The federal Departments of Labor and Health and Human Services are interpreting this section to mean that employers are precluded from: a) offering coverage to only those full-time employees that have hourly wages exceeding a set amount, or have annual salaries exceeding a set amount; or b) offering higher wage employees lower premium contributions or richer benefit packages if those same options are not also available to lower wage employees.

What about part-time employees – am I subject to these same restrictions if I offer coverage to my part-time employees?

Not at this time.  The discrimination restrictions currently apply to coverage provided to full-time employees only.  However, the Departments of Labor and Health and Human Services are still developing the final rules that will govern this issue and it is possible that they will choose to include additional restrictions for discrimination that extend to part-time employees as well.

What if I am a small employer and not required to provide coverage, may I still determine which employees I want to provide coverage to?

While there is no requirement for small employers to provide health care coverage, if they choose to provide coverage to their full-time employees, they still may not preclude participation in their plan based on earnings, and may not offer lower premium or richer benefit packages to higher paid employees that are not also offered to lower paid employees – doing so would be a violation of the discrimination provision.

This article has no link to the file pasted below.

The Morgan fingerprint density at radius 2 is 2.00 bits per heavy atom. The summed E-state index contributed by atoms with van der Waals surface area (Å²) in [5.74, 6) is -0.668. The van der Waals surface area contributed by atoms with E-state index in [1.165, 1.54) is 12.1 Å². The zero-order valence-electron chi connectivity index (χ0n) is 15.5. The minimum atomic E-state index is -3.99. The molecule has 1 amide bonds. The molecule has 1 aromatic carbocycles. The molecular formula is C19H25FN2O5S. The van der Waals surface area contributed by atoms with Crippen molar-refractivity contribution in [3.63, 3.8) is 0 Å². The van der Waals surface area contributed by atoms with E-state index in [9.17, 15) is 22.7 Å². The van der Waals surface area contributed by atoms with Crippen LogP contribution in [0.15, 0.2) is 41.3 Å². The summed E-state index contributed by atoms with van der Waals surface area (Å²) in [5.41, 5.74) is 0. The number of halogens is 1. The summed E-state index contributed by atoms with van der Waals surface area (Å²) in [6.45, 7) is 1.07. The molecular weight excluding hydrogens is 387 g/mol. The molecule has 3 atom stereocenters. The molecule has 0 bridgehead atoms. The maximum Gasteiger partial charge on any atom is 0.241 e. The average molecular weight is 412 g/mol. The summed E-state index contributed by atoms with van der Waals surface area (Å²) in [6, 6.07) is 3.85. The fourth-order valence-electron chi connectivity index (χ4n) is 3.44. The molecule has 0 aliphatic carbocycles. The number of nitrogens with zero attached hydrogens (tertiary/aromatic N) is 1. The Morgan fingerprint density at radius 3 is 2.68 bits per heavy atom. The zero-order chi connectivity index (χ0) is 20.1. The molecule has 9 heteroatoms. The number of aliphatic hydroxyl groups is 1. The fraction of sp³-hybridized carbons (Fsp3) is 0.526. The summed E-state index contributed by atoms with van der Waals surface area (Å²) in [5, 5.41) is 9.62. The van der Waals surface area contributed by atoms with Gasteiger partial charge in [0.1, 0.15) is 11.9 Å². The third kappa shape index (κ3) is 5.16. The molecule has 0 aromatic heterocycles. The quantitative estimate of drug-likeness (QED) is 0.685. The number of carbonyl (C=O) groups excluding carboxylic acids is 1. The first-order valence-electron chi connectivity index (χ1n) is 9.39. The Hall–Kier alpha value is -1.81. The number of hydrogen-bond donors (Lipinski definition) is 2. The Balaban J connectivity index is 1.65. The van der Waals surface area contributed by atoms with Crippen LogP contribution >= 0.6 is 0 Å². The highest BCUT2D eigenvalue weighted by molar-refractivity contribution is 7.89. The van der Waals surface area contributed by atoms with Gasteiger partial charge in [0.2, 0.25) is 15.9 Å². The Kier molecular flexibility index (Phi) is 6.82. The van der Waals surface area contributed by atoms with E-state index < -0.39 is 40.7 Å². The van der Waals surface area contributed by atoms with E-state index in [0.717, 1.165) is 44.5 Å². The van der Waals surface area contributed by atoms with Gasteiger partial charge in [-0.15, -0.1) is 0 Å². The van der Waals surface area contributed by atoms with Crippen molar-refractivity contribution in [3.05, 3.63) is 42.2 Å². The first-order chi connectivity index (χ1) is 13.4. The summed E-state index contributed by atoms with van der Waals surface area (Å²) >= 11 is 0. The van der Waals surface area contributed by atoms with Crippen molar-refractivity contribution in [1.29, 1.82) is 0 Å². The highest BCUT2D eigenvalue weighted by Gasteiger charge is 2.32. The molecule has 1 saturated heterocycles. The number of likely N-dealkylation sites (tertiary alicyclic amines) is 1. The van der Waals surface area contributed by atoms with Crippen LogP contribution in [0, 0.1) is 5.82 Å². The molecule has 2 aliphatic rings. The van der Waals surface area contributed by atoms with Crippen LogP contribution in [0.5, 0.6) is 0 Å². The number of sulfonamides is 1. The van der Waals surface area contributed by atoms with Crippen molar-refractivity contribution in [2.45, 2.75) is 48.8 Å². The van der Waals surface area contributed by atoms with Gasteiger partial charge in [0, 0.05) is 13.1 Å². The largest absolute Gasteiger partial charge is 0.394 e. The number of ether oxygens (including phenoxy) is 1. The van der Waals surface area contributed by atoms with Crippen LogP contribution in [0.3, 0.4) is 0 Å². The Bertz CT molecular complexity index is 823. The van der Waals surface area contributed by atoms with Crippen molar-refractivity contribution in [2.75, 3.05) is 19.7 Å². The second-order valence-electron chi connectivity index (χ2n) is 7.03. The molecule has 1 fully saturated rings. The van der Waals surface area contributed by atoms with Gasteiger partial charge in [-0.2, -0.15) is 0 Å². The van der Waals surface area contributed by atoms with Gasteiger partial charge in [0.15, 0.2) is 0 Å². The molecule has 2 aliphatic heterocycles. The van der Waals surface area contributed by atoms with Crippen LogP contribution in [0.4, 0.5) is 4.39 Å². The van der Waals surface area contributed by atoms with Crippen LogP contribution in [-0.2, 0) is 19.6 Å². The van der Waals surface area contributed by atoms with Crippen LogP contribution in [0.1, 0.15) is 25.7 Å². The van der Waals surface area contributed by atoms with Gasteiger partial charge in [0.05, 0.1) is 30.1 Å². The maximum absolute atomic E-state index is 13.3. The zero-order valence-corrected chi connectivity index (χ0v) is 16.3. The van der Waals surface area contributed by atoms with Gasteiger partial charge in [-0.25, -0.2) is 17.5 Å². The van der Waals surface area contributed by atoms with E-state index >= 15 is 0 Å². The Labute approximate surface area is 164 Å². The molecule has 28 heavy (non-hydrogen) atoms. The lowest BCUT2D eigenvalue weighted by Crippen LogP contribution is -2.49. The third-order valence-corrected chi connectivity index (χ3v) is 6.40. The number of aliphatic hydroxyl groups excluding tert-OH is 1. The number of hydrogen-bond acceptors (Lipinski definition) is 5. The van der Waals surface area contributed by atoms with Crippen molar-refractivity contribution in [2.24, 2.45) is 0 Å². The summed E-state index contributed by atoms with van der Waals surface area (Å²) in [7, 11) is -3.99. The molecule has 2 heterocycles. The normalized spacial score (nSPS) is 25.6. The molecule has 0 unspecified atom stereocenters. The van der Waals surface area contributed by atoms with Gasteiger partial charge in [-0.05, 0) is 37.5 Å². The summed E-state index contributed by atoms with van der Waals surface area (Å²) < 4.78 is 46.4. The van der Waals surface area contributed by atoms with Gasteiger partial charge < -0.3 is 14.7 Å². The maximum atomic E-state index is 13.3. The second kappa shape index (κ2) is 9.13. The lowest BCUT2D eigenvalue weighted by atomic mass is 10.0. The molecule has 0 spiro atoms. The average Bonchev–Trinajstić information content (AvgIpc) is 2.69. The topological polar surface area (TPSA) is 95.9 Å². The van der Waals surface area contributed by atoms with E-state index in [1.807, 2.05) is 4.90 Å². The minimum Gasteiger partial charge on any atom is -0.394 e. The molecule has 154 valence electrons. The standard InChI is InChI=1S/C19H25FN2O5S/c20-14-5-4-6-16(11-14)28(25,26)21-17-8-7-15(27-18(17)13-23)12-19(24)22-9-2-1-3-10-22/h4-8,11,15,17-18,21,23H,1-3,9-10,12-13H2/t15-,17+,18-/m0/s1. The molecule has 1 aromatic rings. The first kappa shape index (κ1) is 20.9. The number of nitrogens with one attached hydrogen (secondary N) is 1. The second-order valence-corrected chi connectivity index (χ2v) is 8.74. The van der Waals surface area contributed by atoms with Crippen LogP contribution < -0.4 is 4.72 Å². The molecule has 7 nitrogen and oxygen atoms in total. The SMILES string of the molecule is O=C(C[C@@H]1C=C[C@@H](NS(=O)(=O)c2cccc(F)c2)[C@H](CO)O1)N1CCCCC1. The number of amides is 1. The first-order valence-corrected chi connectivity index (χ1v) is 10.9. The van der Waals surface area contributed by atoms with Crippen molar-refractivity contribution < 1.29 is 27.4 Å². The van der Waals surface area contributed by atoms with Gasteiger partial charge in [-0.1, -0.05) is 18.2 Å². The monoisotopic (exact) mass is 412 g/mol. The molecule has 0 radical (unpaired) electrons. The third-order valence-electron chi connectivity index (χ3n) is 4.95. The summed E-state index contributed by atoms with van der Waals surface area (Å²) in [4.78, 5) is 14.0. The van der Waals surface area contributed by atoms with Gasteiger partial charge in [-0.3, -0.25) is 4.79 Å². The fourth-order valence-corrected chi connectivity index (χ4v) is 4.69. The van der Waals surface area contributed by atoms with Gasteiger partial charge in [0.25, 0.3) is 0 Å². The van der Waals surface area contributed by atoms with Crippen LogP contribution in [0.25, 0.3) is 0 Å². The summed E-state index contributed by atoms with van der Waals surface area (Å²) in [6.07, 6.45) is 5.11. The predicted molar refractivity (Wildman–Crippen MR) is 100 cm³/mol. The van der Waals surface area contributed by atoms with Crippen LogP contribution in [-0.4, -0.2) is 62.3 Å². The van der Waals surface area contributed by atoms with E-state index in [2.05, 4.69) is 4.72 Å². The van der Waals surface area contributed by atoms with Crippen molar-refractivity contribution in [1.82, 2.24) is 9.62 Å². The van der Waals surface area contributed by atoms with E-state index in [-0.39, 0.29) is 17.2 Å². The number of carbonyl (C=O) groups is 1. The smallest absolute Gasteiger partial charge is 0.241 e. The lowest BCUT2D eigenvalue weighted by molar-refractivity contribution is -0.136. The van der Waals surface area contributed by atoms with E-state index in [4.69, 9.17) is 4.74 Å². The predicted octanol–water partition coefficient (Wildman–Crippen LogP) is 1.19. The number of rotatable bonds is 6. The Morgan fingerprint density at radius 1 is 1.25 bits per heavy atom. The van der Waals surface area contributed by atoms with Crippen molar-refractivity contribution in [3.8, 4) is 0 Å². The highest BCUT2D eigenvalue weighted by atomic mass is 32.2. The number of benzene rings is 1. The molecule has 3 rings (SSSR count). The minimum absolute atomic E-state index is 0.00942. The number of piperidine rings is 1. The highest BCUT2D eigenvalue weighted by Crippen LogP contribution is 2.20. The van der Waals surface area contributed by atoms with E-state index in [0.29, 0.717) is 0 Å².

Still under debate at the Department of Labor (DOL) is whether a small employer, not subject to employer responsibility provisions, may choose to offer coverage to only select employees, such as managers only, even though they have full-time non-management employees.  In this situation, the DOL is contemplating whether the absence of coverage for lower wage employees could be considered discriminatory.  Additional rules are expected to address this situation within the year.

What is the penalty for violating this anti-discrimination requirement?

The DOL has indicated no penalties will be issued on this provision until the rules have been finalized.

What can I do to avoid developing a discriminatory policy and perhaps subjecting my business to a penalty?